There is a recent trend in cereals which coincides with American's general liking of all things gigantic: make things bigger. Ok, those Little Mini Wheats are an exception. But go with me here.
I give you Jumbo Rice Krispies (Figure 1). Compared to regular Rice Krispies, yes, they are jumbo. About three times the size, I'd say. But are they Krispies? A quick visual inspection shows the relative shape to an original. But you will notice: each Jumbo is about uniform in size and texture, not bearing any of the puffy, bubbly qualities of the original. Hmmm.
Figure 1. Jumbo Krispies.
What do you suppose makes up a Rice Krispie? From the ingredient list:
Rice, sugar, salt, malt flavoring, high fructose corn syrup, ---Whaaa?? That was unexpected. The rest is vitamins, I think.
Now the Jumbo Krispies:
Rice, flour, sugar, whole wheat flour, yellow corn meal, oat fiber, polydextrose, salt, honey, palm oil, natural and artificial flavor, etc...
My baking experience tells me that these must be baked with flour and cornmeal, and are NOT just rice made all poofy and crackley.
Figure 2: Jumbo Krispies Treats
Finally, the taste test. Of course, one cannot ignore the classic snap, crackle, pop sound either. It is not there! I was hoping for a three times as large snap as well as size. When eating, you will see that the texture is not that of original Rice Krispies. It is lighter, smoother. And the taste? Well, they are good, to be sure. But with a corn flavor and touch of sweetness not unlike Cap'n Crunch (without that roof of the mouth pain). I guess the final experiment is to try using them in a classic recipe: Rice Krispies Treats. They turned out sweeter than regular treats, even without the extra chocolate and caramel on top (Figure 2).
FACT: Jumbo Krispies are not actually giant mutant rice genetically engineered by Kellogg's.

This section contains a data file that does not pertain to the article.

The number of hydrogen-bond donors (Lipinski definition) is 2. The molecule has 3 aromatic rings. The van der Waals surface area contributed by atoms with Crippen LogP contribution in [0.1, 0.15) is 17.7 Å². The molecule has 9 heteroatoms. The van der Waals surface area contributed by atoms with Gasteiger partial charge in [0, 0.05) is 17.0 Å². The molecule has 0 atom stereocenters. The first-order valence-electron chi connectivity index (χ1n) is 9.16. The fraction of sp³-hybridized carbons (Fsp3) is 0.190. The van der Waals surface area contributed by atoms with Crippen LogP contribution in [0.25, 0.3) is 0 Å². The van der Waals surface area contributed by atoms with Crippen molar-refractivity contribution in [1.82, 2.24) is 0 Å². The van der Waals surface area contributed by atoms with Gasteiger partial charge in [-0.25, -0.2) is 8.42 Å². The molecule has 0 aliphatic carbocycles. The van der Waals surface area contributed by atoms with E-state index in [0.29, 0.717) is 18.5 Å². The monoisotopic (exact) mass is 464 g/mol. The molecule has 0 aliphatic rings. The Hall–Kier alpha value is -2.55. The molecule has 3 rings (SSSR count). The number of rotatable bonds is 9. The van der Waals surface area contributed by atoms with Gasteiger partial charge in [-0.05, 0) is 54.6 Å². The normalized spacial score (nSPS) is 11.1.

Chocolate Peanutbutter Corn Pops
Oh how I wished this to be what it looked like. Corn Pops with a sweet chocolate coating? Sign me up! We brought this cereal home and opened it within a day or two. Basically, they are round balls of chocolate peanut butter. Tasty on their own, but not exactly Corn Pops as we know them. See below.
Figure 3: an original Pop; notice the awkward shapes and glossy yellow sweetened coating. Each Pop has its own unique shape, like snowflakes. Pouring them out is like creating a blizzard of flavor in your bowl, and the puffy texture is reminiscent of childhood, not having changed in 87 years or so.
See the large size of the Chocolate Pops, which is a plus. However these are missing the signature puffiness we've grown to love from Pops, as well as the abnormal shapes. If you didn't know better, without a size comparison, this could be Cocoa Puffs, just substituted because we already finished the box of Pops when I needed to take this picture. You'd never know (they're not).
In conclusion, I would suggest to cereal companies forego the need to reinvent the classics. If you have a new cereal, just market it as a new cereal! Piggybacking something new onto something that is already successful might save a few dollars, but in the end it just leaves us breakfast lovers disappointed.